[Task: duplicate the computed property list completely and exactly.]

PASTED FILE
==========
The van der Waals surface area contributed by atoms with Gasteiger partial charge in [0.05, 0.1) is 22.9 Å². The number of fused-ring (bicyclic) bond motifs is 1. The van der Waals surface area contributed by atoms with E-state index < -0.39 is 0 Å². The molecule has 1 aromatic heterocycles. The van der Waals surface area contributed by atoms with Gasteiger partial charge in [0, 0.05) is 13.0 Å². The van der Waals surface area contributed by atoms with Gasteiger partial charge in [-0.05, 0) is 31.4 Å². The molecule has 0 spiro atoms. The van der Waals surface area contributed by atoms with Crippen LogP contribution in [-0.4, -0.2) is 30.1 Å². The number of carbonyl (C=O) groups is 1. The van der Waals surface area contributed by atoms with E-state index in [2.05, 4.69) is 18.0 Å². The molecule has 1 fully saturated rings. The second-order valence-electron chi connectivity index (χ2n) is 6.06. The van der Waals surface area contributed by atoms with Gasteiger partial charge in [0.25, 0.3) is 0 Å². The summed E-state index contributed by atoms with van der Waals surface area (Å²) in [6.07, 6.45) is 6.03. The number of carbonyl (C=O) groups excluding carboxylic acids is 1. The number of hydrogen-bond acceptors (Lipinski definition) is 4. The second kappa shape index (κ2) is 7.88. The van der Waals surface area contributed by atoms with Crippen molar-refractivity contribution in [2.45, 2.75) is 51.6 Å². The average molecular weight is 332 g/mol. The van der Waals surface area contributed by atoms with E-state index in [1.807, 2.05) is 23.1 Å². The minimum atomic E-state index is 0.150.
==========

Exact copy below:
The van der Waals surface area contributed by atoms with Gasteiger partial charge in [0.05, 0.1) is 22.9 Å². The number of fused-ring (bicyclic) bond motifs is 1. The van der Waals surface area contributed by atoms with E-state index < -0.39 is 0 Å². The molecule has 1 aromatic heterocycles. The van der Waals surface area contributed by atoms with Gasteiger partial charge in [0, 0.05) is 13.0 Å². The van der Waals surface area contributed by atoms with Gasteiger partial charge in [-0.05, 0) is 31.4 Å². The molecule has 0 spiro atoms. The van der Waals surface area contributed by atoms with Crippen LogP contribution in [-0.4, -0.2) is 30.1 Å². The number of carbonyl (C=O) groups is 1. The van der Waals surface area contributed by atoms with E-state index in [2.05, 4.69) is 18.0 Å². The molecule has 1 fully saturated rings. The second-order valence-electron chi connectivity index (χ2n) is 6.06. The van der Waals surface area contributed by atoms with Gasteiger partial charge in [0.25, 0.3) is 0 Å². The summed E-state index contributed by atoms with van der Waals surface area (Å²) in [6.07, 6.45) is 6.03. The number of carbonyl (C=O) groups excluding carboxylic acids is 1. The number of hydrogen-bond acceptors (Lipinski definition) is 4. The second kappa shape index (κ2) is 7.88. The van der Waals surface area contributed by atoms with Crippen molar-refractivity contribution in [2.45, 2.75) is 51.6 Å². The average molecular weight is 332 g/mol. The van der Waals surface area contributed by atoms with E-state index in [1.807, 2.05) is 23.1 Å². The minimum atomic E-state index is 0.150.